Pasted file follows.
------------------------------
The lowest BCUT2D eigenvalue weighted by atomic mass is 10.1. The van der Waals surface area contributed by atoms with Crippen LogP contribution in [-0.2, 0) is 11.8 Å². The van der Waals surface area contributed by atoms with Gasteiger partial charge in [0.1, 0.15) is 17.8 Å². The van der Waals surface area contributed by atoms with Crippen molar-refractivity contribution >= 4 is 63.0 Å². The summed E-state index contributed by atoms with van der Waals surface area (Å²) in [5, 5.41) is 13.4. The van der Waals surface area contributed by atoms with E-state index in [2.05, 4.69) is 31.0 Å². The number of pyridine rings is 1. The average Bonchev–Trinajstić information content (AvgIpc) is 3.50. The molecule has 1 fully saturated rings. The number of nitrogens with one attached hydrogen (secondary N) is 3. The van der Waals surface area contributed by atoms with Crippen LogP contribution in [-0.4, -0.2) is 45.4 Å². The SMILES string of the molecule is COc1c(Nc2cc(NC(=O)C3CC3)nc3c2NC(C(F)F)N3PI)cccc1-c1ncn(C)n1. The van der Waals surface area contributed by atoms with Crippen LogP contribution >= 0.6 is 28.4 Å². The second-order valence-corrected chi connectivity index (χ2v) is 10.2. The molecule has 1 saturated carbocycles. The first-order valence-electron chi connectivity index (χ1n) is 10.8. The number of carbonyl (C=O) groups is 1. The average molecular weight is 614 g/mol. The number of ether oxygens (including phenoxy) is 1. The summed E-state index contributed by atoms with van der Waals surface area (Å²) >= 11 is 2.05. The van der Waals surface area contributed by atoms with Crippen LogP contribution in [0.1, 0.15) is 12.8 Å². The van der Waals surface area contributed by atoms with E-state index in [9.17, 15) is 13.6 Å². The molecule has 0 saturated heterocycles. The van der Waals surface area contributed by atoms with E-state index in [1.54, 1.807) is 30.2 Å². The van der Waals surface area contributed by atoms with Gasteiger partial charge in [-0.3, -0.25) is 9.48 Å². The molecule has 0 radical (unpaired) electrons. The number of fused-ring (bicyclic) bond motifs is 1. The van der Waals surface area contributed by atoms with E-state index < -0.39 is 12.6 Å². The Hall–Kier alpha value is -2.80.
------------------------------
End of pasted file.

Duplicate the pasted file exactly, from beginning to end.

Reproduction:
The lowest BCUT2D eigenvalue weighted by atomic mass is 10.1. The van der Waals surface area contributed by atoms with Crippen LogP contribution in [-0.2, 0) is 11.8 Å². The van der Waals surface area contributed by atoms with Gasteiger partial charge in [0.1, 0.15) is 17.8 Å². The van der Waals surface area contributed by atoms with Crippen molar-refractivity contribution >= 4 is 63.0 Å². The summed E-state index contributed by atoms with van der Waals surface area (Å²) in [5, 5.41) is 13.4. The van der Waals surface area contributed by atoms with E-state index in [2.05, 4.69) is 31.0 Å². The number of pyridine rings is 1. The average Bonchev–Trinajstić information content (AvgIpc) is 3.50. The molecule has 1 fully saturated rings. The number of nitrogens with one attached hydrogen (secondary N) is 3. The van der Waals surface area contributed by atoms with Crippen LogP contribution in [-0.4, -0.2) is 45.4 Å². The SMILES string of the molecule is COc1c(Nc2cc(NC(=O)C3CC3)nc3c2NC(C(F)F)N3PI)cccc1-c1ncn(C)n1. The van der Waals surface area contributed by atoms with Crippen LogP contribution >= 0.6 is 28.4 Å². The second-order valence-corrected chi connectivity index (χ2v) is 10.2. The molecule has 1 saturated carbocycles. The first-order valence-electron chi connectivity index (χ1n) is 10.8. The number of carbonyl (C=O) groups is 1. The average molecular weight is 614 g/mol. The number of ether oxygens (including phenoxy) is 1. The summed E-state index contributed by atoms with van der Waals surface area (Å²) >= 11 is 2.05. The van der Waals surface area contributed by atoms with Crippen LogP contribution in [0.1, 0.15) is 12.8 Å². The van der Waals surface area contributed by atoms with E-state index in [9.17, 15) is 13.6 Å². The molecule has 0 saturated heterocycles. The van der Waals surface area contributed by atoms with E-state index in [1.54, 1.807) is 30.2 Å². The van der Waals surface area contributed by atoms with Gasteiger partial charge in [-0.3, -0.25) is 9.48 Å². The molecule has 0 radical (unpaired) electrons. The number of fused-ring (bicyclic) bond motifs is 1. The van der Waals surface area contributed by atoms with E-state index < -0.39 is 12.6 Å². The Hall–Kier alpha value is -2.80.